The objectives of these analyses were to assess the feasibility of the latest WHO recommendations (28-day follow-up with PCR genotyping) for the assessment of antimalarial drug efficacy in vivo and to examine how different statistical approaches affect results. We used individual-patient data from 13 studies of uncomplicated pediatric falciparum malaria conducted in sub-Saharan Africa, using chloroquine (CQ), sulfadoxine/pyrimethamine (SP), or amodiaquine (AQ). We assessed the use effectiveness and test performance of PCR genotyping in distinguishing recurrent infections. In analyzing data, we compared (i) the risk of failure on target days (days 14 and 28) by using Kaplan-Meier and per-protocol evaluable patient analyses, (ii) PCR-corrected results allowing (method 1) or excluding (method 2) new infections, (iii) and day 14 versus day 28 results. Of the 2,576 patients treated, 2,287 (89%) were evaluable on day 28. Of the 695 recurrences occurring post-day 14, 650 could be processed and 584 were resolved (PCR use effectiveness, 84%; test performance, 90%). The risks of failure on day 28 with Kaplan-Meier and evaluable-patient analyses tended to be generally close (except in smaller studies) because the numbers of dropouts were minimal, but attrition rates on day 28 were higher with the latter method. Method 2 yielded higher risks of failure than method 1. Extending observation to 28 days produced higher estimated risks of failure for SP and AQ but not for CQ (high failure rates by day 14). Results support the implementation of the current WHO protocol and favor analyzing PCR-corrected outcomes by Kaplan-Meier analysis (which allows for dropouts) and retaining new infections (which minimizes losses).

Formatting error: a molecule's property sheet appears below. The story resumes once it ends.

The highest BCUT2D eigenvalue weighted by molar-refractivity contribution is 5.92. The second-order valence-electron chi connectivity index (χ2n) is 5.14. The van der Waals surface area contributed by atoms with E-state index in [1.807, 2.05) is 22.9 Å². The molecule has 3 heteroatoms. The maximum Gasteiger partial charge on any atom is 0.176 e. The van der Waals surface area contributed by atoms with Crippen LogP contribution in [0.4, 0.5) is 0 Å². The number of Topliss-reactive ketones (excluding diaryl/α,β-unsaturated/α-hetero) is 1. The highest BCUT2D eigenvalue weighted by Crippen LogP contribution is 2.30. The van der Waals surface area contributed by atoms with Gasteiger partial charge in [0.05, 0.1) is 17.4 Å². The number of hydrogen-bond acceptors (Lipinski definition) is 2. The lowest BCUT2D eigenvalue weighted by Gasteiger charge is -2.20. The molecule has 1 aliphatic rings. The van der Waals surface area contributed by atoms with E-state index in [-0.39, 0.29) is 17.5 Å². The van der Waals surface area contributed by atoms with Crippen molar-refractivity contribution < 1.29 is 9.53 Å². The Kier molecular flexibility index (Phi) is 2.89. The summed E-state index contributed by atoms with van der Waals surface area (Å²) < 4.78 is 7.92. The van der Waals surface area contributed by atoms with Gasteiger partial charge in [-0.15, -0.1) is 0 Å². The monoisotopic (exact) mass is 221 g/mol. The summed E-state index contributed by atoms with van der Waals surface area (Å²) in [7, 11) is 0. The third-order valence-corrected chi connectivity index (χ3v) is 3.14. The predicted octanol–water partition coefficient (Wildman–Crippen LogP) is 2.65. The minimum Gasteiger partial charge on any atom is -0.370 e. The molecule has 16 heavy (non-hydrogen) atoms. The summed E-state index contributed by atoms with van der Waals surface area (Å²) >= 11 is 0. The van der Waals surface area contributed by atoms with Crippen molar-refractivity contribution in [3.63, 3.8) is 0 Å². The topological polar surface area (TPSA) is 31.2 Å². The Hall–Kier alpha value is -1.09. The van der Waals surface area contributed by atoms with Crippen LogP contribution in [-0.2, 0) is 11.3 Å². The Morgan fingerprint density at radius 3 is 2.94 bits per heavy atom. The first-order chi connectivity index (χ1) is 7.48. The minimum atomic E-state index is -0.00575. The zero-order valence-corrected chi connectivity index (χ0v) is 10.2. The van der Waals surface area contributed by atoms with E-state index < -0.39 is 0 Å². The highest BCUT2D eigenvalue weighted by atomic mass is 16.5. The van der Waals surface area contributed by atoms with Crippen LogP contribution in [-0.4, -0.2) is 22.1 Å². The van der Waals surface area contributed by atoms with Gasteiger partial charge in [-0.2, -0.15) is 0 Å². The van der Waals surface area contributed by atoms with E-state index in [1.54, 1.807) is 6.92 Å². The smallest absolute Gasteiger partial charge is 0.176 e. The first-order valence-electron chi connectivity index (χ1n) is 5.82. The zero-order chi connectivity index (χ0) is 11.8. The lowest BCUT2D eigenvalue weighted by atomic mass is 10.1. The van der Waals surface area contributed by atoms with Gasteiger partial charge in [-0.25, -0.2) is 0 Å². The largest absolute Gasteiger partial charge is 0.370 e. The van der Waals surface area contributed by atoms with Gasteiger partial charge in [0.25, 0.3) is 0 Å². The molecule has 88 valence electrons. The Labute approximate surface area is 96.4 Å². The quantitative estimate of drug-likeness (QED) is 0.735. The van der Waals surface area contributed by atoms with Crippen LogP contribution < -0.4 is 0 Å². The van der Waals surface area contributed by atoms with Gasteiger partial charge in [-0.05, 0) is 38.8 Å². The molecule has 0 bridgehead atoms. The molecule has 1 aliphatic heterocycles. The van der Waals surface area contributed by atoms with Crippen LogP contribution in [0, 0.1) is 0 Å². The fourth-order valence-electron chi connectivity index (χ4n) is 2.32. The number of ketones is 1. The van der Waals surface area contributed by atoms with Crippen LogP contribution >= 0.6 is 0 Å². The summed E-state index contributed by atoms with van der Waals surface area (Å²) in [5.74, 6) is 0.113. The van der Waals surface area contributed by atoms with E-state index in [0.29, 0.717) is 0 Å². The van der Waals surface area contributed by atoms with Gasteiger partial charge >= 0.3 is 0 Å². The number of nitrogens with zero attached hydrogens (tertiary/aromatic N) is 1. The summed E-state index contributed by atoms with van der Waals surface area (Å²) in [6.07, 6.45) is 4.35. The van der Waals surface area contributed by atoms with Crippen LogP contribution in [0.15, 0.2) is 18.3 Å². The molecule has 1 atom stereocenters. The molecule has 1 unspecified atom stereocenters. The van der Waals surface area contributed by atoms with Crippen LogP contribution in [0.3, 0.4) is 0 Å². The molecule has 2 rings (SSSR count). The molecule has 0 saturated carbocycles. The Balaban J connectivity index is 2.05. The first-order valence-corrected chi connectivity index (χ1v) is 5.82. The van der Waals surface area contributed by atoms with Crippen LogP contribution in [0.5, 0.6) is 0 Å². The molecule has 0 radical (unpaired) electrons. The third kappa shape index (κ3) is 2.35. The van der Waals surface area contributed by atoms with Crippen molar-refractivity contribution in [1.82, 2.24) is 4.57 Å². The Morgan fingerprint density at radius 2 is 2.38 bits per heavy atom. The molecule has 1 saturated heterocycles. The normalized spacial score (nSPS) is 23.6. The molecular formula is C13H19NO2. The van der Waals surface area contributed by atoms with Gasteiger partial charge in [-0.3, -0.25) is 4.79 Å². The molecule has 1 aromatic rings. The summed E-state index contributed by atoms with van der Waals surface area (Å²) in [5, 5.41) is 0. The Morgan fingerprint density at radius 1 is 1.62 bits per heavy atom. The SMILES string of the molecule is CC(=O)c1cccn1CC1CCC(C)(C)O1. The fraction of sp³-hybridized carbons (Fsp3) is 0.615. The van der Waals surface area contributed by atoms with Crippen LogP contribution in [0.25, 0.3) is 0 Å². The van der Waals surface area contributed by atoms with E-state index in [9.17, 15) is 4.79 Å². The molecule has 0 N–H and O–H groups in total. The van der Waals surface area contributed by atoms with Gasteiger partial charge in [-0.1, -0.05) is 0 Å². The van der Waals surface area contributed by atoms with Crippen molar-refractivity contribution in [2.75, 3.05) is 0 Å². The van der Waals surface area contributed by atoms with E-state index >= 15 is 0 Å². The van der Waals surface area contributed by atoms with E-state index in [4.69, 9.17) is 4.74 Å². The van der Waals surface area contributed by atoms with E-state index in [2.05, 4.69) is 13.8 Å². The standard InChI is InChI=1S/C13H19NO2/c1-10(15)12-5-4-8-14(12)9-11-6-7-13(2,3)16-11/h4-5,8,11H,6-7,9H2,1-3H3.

• Multiple origins and regional dispersal of resistant dhps in African Plasmodium falciparum malaria.

      Pearce, Richard J; Pota, Hirva; Evehe, Marie-Solange B; Bâ, El-Hadj; Mombo-Ngoma, Ghyslain; Malisa, Allen L; Ord, Rosalynn; Inojosa, Walter; Matondo, Alexandre; Diallo, Diadier A; et al. (2009-04-14)
      BACKGROUND: Although the molecular basis of resistance to a number of common antimalarial drugs is well known, a geographic description of the emergence and dispersal of resistance mutations across Africa has not been attempted. To that end we have characterised the evolutionary origins of antifolate resistance mutations in the dihydropteroate synthase (dhps) gene and mapped their contemporary distribution. METHODS AND FINDINGS: We used microsatellite polymorphism flanking the dhps gene to determine which resistance alleles shared common ancestry and found five major lineages each of which had a unique geographical distribution. The extent to which allelic lineages were shared among 20 African Plasmodium falciparum populations revealed five major geographical groupings. Resistance lineages were common to all sites within these regions. The most marked differentiation was between east and west African P. falciparum, in which resistance alleles were not only of different ancestry but also carried different resistance mutations. CONCLUSIONS: Resistant dhps has emerged independently in multiple sites in Africa during the past 10-20 years. Our data show the molecular basis of resistance differs between east and west Africa, which is likely to translate into differing antifolate sensitivity. We have also demonstrated that the dispersal patterns of resistance lineages give unique insights into recent parasite migration patterns.
    • Nutrition outcomes of HIV-infected malnourished adults treated with ready-to-use therapeutic food in sub-Saharan Africa: a longitudinal study.

      Ahoua, Laurence; Umutoni, Chantal; Huerga, Helena; Minetti, Andrea; Szumilin, Elisabeth; Balkan, Suna; Olson, David M; Nicholas, Sarala; Pujades-Rodríguez, Mar; Epicentre, Médecins Sans Frontières, Paris, France. laurence_ahoua@yahoo.fr (BioMed Central home, 2011-01)